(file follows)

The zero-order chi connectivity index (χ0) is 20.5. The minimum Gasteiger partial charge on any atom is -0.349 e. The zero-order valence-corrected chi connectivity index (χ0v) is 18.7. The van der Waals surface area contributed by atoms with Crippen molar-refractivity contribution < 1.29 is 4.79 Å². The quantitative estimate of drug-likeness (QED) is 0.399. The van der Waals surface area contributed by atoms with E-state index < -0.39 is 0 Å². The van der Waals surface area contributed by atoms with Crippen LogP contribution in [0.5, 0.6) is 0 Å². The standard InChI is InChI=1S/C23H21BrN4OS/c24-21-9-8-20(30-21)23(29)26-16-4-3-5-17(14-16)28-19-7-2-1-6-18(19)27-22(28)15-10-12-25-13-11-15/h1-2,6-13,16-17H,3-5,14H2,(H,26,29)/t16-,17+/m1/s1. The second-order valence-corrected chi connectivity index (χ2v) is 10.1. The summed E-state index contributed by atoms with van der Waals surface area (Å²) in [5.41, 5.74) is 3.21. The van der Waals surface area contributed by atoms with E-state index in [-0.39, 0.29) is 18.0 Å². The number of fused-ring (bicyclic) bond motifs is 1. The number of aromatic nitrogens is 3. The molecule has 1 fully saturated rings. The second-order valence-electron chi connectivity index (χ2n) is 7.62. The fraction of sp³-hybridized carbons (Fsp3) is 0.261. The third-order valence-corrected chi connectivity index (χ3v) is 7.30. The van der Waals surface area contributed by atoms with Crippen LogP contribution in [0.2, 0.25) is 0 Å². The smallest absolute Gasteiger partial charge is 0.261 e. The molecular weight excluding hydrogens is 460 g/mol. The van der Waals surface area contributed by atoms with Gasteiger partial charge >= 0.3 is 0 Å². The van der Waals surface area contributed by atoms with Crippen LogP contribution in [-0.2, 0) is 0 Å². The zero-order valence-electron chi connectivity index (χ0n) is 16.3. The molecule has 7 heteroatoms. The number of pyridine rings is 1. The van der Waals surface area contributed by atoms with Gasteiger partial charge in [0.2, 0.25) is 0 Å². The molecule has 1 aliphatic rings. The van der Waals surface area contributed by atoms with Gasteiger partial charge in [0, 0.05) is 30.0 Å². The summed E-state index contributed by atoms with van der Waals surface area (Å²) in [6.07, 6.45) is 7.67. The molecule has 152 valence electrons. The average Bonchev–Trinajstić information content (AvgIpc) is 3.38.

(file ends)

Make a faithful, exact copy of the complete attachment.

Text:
The zero-order chi connectivity index (χ0) is 20.5. The minimum Gasteiger partial charge on any atom is -0.349 e. The zero-order valence-corrected chi connectivity index (χ0v) is 18.7. The van der Waals surface area contributed by atoms with Crippen molar-refractivity contribution < 1.29 is 4.79 Å². The quantitative estimate of drug-likeness (QED) is 0.399. The van der Waals surface area contributed by atoms with E-state index < -0.39 is 0 Å². The van der Waals surface area contributed by atoms with Crippen LogP contribution in [0.5, 0.6) is 0 Å². The standard InChI is InChI=1S/C23H21BrN4OS/c24-21-9-8-20(30-21)23(29)26-16-4-3-5-17(14-16)28-19-7-2-1-6-18(19)27-22(28)15-10-12-25-13-11-15/h1-2,6-13,16-17H,3-5,14H2,(H,26,29)/t16-,17+/m1/s1. The second-order valence-corrected chi connectivity index (χ2v) is 10.1. The summed E-state index contributed by atoms with van der Waals surface area (Å²) in [5.41, 5.74) is 3.21. The van der Waals surface area contributed by atoms with E-state index in [-0.39, 0.29) is 18.0 Å². The number of fused-ring (bicyclic) bond motifs is 1. The number of aromatic nitrogens is 3. The molecule has 1 fully saturated rings. The second-order valence-electron chi connectivity index (χ2n) is 7.62. The fraction of sp³-hybridized carbons (Fsp3) is 0.261. The third-order valence-corrected chi connectivity index (χ3v) is 7.30. The van der Waals surface area contributed by atoms with Crippen LogP contribution in [0.2, 0.25) is 0 Å². The smallest absolute Gasteiger partial charge is 0.261 e. The molecular weight excluding hydrogens is 460 g/mol. The van der Waals surface area contributed by atoms with Gasteiger partial charge >= 0.3 is 0 Å². The van der Waals surface area contributed by atoms with Crippen LogP contribution in [-0.2, 0) is 0 Å². The zero-order valence-electron chi connectivity index (χ0n) is 16.3. The molecule has 7 heteroatoms. The number of pyridine rings is 1. The van der Waals surface area contributed by atoms with Gasteiger partial charge in [0.2, 0.25) is 0 Å². The molecule has 1 aliphatic rings. The van der Waals surface area contributed by atoms with Gasteiger partial charge in [0, 0.05) is 30.0 Å². The summed E-state index contributed by atoms with van der Waals surface area (Å²) in [6.07, 6.45) is 7.67. The molecule has 152 valence electrons. The average Bonchev–Trinajstić information content (AvgIpc) is 3.38.